NEW YORK – The overall economy grew for the thirty-sixth straight time, while the manufacturing sector expanded for the thirty-fourth time, the Institute for Supply Management reported Friday.

According to the ISM’s monthly report on business, the ISM index slipped to 53.5 in May from 54.8 in April.

Economists polled by Thomson Reuters predicted the index would slip to 54.0.

An index reading below 50 signals a slowing economy, while a level above 50 suggests expansion. A reading of 50 shows the sector was unchanged in the month.

“The PMI registered 53.5 percent, a modest decrease of 1.3 percentage points from April's reading of 54.8 percent, indicating expansion in the manufacturing sector for the 34th consecutive month," said Bradley Holcomb, chair of the Institute of Supply Management's manufacturing business survey committee. “The PMI registered 53.5 percent, a modest decrease of 1.3 percentage points from April's reading of 54.8 percent, indicating expansion in the manufacturing sector for the 34th consecutive month.”

The closely watched prices paid index slumped to 47.5 from 61.0. The employment index was at 56.9, down from 56.1 the prior month.

The production index decreased to 55.6 from 61.0, the new orders index grew to 60.1 from 58.2; the supplier deliveries index dipped to 48.7 from 49.2; the export orders index declined to 53.5 from 59.0; and the imports index remained 53.5 from 53.5.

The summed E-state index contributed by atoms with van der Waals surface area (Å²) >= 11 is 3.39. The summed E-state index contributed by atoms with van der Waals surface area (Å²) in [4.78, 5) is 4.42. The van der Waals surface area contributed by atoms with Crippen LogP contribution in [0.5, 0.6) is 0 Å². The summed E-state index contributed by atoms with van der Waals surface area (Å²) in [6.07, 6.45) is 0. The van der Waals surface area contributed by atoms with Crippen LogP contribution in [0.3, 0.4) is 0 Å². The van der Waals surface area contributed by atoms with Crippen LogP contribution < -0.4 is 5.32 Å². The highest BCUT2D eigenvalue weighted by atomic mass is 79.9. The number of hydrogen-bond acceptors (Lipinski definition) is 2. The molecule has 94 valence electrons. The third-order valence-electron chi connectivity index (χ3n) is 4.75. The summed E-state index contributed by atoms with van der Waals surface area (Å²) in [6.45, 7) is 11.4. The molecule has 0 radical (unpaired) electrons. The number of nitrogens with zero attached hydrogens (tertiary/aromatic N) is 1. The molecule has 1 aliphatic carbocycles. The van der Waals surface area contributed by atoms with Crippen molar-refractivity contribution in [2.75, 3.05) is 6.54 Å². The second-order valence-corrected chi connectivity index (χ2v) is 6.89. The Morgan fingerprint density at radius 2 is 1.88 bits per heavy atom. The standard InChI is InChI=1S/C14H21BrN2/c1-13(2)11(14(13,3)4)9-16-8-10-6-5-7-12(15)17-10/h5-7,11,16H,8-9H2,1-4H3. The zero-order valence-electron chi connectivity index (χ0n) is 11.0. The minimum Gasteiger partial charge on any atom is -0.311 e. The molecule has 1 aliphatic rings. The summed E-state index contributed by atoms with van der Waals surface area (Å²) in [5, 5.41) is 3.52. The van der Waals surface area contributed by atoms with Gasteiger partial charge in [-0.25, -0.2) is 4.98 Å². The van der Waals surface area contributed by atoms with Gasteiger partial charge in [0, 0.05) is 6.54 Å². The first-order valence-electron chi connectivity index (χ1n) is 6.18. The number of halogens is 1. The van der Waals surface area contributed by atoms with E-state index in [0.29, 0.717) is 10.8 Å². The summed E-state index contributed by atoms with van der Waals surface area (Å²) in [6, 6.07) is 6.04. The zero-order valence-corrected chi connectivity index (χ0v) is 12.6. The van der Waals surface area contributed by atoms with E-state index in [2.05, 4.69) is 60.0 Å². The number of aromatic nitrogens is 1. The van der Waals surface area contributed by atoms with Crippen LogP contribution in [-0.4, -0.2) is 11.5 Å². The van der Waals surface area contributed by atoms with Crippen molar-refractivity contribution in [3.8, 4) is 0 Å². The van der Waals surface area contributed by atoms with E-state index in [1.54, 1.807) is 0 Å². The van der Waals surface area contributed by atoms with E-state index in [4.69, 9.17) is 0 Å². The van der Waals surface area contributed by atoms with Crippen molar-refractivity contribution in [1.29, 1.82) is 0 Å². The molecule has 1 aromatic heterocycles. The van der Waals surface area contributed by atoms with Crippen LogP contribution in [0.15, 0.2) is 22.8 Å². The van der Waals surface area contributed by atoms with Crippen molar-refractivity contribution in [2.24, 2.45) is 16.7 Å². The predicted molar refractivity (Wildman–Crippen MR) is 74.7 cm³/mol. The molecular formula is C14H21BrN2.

The inventories index slid to 46.0 from 48.5; the customers’ inventories index fell to 43.5 from 45.5; and backlog of orders dropped to 47.0 from 49.5.

Respondents’ comments included:

“Business has been trending moderately higher since the beginning of the year. [We] anticipate 5 percent to 7 percent growth for the year.” (Chemical Products)

“Sales were stronger than expected; customers are waiting until the last minute to place orders.” (Machinery)

“We are having the best year in sales volume and profit since mid-2008.” (Fabricated Metal Products)

“Business seems to be holding steady.” (Miscellaneous Manufacturing)

“We had modest growth across most of our businesses, with stable raw materials [prices] and improved schedules and efficiency in our operations.” (Textile Mills)

“Business is lower than forecast for Q2 2012.” (Computer & Electronic Products)

“We are seeing overall steady improvements, month over month and year over year.” (Apparel, Leather & Allied Products)

“Business is steady.” (Food, Beverage & Tobacco Products)

“While not quite as busy as last month, production is steady and year over year still much better.” (Transportation Equipment)

“Business continues to be up in general.” (Furniture & Related Products)

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